Acupuncture & Pain
Medical Disclaimer: The information and advice published or made available through this website is NOT intended to replace the services of a physician or a health care professional acting under a physician’s supervision, nor does it constitute a doctor-patient relationship which has been established by an in-person evaluation of a patient.
Acupuncture has been used in Asia for thousands of years to treat many conditions and relieve pain. It’s now being used in many other Western countries to ease everything from low back pain to nerve pain such as painful shingles rashes, to headaches, fibromyalgia, menstrual cramps, and more.
Acupuncture involves the insertion of extremely fine needles into the skin at specific Acupoints. This may relieve pain by releasing endorphins, the body’s natural pain-killing chemicals, and by affecting the part of the brain that governs serotonin, a brain chemical involved with mood.
During an acupuncture practice, the acupuncturist may turn or twirl the needles slightly or apply heat or electrical stimulation to enhance the effects. He or she may also burn a therapeutic herb near the skin; this is called moxibustion. An acupuncturist typically inserts six to fifteen needles and leaves them in place for ten to forty minutes while the patient rests. A usual course of the treatment depends on how severe the patient’s condition is.
Frequency of the treatments always depends on individual patients: the acute cases may require two acupuncture treatments a day, whereas it could be one to three times a week for patients with chronic conditions.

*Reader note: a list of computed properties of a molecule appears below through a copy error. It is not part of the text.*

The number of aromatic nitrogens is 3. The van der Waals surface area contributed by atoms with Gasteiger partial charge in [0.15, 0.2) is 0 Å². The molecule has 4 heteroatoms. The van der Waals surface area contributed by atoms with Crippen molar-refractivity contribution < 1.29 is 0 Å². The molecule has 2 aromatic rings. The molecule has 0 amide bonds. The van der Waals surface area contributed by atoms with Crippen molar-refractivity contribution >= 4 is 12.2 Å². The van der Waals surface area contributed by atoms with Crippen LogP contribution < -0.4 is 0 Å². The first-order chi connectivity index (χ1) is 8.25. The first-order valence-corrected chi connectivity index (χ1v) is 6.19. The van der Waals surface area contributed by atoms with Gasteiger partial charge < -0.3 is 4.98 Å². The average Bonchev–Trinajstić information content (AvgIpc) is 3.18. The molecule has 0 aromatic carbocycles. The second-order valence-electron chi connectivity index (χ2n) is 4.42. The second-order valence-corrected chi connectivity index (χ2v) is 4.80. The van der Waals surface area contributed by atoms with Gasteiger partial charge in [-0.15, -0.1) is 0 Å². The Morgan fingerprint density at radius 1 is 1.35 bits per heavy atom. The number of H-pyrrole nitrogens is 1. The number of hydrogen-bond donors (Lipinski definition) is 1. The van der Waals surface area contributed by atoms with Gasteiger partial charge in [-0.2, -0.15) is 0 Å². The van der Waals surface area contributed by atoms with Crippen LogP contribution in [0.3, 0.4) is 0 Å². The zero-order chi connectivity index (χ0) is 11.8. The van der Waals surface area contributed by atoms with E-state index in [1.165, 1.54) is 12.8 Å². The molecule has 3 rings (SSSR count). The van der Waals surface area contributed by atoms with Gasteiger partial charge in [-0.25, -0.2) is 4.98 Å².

Acupuncture is generally quite safe, and the complication rate appears to be quite low. A review of acupuncture-related complications reported in medical journals found that the most serious problem was accidental insertion of a needle into the pleural space between the lungs and the chest wall (but this is Very rare). The advent of single-use, sealed needle packages has all but eliminated the risks of blood-borne infections such as hepatitis B or HIV.
TCM Point of View
In Traditional Chinese Medicine (TCM), the meridians in our body are inter-outer connected with all our organs. Hence, each meridian corresponds to specific organs, and is named accordingly: Hand TaiYin Lung Meridian, Foot YangMing Large Intestine Meridian
Meridians are the outward manifestation of internal balance, and disorders in meridians could later display in the respective organs, which dictates the diagnosis based on this relationship between meridians and organs to be one of the most important aspects of TCM.
TCM is a holistic medicine, as our body itself is a small universe that’s holistically connected with big universe (Need to clarify further). In TCM, we see the pain in two different points of view: “When there is a blockage, there is a Pain.” “When there is a Malnourishment, there is a Pain.” Masterful doctors and acupuncturists take their patients’ Body-Mind-Spirit status into a careful consideration in order to find what is causing disorders in the patient, and treat him or her accordingly. This is why two patients with the exact same conditions may be treated differently. Pain is the sign on our own body through meridians or acupoints, which represents a state of unbalance, and/or blockage in our body.